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Genetic Linkage Analysis

I- Recombination fraction

II- Definition of the "lod score" of a family

III- Test for linkage

IV- Estimation of the recombination fraction

V- Recombination fraction for a disease locus and a marker locus


Investigating the linked segregation of genes situated at different loci is a way of testing the independence of their transmission. This concept of independence is also reflected in the recombination fraction, q, which is the percentage of the gametes transmitted by the parents to be recombined. If they are transmitted independently, there will be the same number of recombined gametes as there are parental gametes, and so q = 1/2. If they are not transmitted independently, then the parenteral gametes are transmitted preferentially to the recombined gametes, and 0 q<1/2. In this case, there is said to be "linkage" between the two loci.



Let us consider the caseof two loci, A and B, with two codominant alleles at each of these loci, A1, A2 and B1, B2 respectively. Such an individual can produce four types of gamete:


Two situations are possible:

1- The loci A and B are on different chromosome pairs

Figure 1

In this case, the four gametes all have the same probability: 1/4.

2 —The loci A and B are on the same chromosome pairs

Here we have to distinguish between two possible situations: the alleles A1 and B1 may be on the same chromosome within the pair, in which case A1 and B1 are said to be "coupled"; or they may be on different chromosomes, in which case A1 and B1 are said to be in a state of "repulsion".

Figure 2

For instance, let us suppose that A1 and B1 are "coupled". Four types of gametes are still produced.


Gametes A1B1 and A2B2 are said to be "parental". In the offspring, as in the parents, A1 is "coupled" with B1 (and A2 is "coupled" with B2).

The gametes A1B2 and A2 B1 are therefore described as being "recombined". An uneven number of recombination or "crossing-over" phenomena have occurred between the A and B loci.

Figure 4

Assuming that the crossing-over event for a pair of chromosomes follows Poisson’s law, and knowing that a parental gamete has zero or an even number of crossings-over, whereas a recombined gamete has an odd number, we can show that the frequency of recombined gametes is always equal to or lower than that of the parenteral gametes and so

0 q < 1/2

If q = 1/2, then all the gamete types have the same probability and the alleles at the loci A and B loci are transmitted independently. Loci A and B are therefore said not to enhibit genetic linkage. This is the situation if A and B are on different pairs of chromosomes, and also if A and B are one the same pair, but at some distance from each other.

However, if q < 1/2, then the two loci are genetically linked.

For a couple of which the genotypes at the A and B are known, the probability of observing the genotypes of the offspring depends on the value of q.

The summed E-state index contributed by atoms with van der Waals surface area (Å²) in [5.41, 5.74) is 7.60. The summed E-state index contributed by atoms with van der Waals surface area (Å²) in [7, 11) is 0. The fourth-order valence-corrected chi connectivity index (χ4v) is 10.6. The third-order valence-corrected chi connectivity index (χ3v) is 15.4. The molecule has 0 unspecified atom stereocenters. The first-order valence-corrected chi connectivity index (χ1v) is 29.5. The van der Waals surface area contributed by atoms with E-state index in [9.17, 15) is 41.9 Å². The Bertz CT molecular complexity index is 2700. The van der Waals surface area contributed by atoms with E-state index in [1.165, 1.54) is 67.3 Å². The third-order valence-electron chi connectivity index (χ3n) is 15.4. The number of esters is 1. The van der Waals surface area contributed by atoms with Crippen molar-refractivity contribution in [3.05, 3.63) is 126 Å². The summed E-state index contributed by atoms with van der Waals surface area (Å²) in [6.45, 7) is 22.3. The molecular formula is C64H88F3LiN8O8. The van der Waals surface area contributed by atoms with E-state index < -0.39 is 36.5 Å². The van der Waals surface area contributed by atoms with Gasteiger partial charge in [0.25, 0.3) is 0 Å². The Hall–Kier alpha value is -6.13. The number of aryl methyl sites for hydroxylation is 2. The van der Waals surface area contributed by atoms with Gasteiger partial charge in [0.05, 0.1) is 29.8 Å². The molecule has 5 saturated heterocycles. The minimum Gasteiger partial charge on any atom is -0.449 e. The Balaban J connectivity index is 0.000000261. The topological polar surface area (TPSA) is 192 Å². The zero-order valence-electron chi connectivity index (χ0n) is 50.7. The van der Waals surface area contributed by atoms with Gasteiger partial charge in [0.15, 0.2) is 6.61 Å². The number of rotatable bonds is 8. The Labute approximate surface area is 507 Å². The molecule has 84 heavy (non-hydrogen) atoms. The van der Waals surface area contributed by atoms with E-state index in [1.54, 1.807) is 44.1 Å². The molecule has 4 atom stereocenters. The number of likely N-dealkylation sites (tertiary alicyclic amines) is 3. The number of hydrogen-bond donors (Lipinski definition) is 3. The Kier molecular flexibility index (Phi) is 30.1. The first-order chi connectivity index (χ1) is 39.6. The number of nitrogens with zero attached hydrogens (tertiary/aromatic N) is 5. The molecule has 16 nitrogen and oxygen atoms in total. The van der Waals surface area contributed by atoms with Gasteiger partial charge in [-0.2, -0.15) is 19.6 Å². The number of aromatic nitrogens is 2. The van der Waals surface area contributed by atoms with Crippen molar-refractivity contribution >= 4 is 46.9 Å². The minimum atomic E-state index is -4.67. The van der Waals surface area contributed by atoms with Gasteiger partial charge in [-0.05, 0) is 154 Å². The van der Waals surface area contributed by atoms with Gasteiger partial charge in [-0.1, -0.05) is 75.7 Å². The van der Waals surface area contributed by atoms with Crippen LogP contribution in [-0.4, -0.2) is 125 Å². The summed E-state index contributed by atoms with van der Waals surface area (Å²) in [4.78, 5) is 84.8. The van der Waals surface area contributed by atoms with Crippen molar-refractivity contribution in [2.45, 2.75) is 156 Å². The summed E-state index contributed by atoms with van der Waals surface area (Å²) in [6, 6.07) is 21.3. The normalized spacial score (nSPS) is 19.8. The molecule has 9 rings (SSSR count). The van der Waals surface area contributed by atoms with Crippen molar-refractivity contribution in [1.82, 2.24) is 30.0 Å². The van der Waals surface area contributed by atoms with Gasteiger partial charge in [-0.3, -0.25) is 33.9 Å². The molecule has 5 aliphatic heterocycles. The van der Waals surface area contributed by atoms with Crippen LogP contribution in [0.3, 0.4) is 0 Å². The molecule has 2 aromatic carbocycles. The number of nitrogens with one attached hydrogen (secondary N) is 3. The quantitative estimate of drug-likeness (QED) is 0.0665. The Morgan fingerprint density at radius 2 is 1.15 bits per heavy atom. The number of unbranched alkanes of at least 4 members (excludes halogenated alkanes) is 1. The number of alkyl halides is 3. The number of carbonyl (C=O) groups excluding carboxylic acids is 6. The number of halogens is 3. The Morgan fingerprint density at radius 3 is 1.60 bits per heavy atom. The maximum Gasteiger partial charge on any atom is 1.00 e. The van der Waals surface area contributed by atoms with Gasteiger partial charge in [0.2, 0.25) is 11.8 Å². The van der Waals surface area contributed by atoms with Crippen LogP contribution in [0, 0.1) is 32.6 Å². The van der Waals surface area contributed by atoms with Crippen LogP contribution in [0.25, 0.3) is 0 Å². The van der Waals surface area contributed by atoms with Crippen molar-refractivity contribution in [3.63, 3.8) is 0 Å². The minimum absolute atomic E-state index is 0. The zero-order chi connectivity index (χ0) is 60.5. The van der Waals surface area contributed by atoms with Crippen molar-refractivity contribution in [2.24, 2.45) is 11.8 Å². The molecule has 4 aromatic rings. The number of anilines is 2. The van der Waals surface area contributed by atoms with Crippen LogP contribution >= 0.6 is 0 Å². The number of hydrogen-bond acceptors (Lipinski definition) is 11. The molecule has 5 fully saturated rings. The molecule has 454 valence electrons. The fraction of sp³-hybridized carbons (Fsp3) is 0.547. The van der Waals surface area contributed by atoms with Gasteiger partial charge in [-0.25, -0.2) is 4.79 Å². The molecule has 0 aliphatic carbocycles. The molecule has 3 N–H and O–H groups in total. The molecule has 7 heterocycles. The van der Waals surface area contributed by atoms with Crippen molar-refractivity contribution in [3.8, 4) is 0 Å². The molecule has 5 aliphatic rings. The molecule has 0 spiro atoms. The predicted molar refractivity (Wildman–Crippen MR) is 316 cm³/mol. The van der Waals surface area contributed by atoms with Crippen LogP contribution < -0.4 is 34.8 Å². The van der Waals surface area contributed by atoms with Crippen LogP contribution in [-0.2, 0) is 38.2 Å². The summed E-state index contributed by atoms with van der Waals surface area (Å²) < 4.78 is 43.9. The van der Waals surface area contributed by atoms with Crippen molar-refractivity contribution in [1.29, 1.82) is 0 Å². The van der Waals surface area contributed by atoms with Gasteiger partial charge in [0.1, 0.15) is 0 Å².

Let us assume the following crossing:


Figure 5

Therefore, such a couple can have 4 types of offspring

Figure 6

Assuming that there is gamete equilibrium at the A and B loci, in parent 1 there is a probability of 1/2 that alleles A1 and B1 will be coupled, and a probability of 1/2 that they will be in repulsion.

(1) A1 and B1 are coupled, so the probability that parent (1) provides the gametes A1B1 and A2B2 is (1-q)/2 and the probability that this parent provides gametes A1B2 and A2B1 is q/2. The probability that the couple will have child of type (1) or (2) is (1-q)/2, and that of their having a type (3) or type (4) child is q/2.

The probability of finding n1 children of type (1), n2 of type (2), n3 of type (3) and n4 of type (4) is therefore

[(1- q)/2]n1+n2 x (q/2)n3+n4

(2) A1 and B1 are in a state of repulsion, so the probability that parent (1) provides the gametes A1B2 and A2B1 is (1-q)/2 and the probability that this parent provides gametes A1B1 and A2B2 is q/2.

The probability of the previous observation is therefore:

(q/2)n1+n2 x[(1-q)/2]n3+n4

So in the end, with no additional information about the A1 and B1 phase , and assuming that the alleles at the A and B loci are in a state of coupling equilibrium, the probability of finding n1, n2, n3 and n4 children in categories (1), (2), (3), (4) is:

p(n1,n2,n3,n4/q)=1/2{[(1 -q)/2]n1+n2 x (q/2)n3+n4 + (q/2) n1+n2 x [(1-q)/2] n3+n4}

So the liklihood of q for an observation n1, n2, n3, n4 can be written :

L(q/n1,n2,n3,n4)=1/2 {[(1-q)/2]n1+n2 (q/2)n3+n4 + (q/2) n1+n2 [(1-q)/2] n3+n4}

Special case: number of children n= 1

Regardless of the category to which this child belongs

L(q) = 1/2 [(1-q)/2] + 1/2 [q/2] = 1/4

The likelihood of this observation for the family does not depend on q. We can say that such a family is not informative for q.

Informative families

An "informative family" is a family for which the liklihood is a variable function of q.

One essential condition for a family to be informative is, therefore, that it has more than one child. Furthermore, at least one of the parents must be heterozygotic.

Definition: if one of the parents is doubly heterozygotic and the other is



Take a family of which we know the genotypes at the A and B loci of each of the members.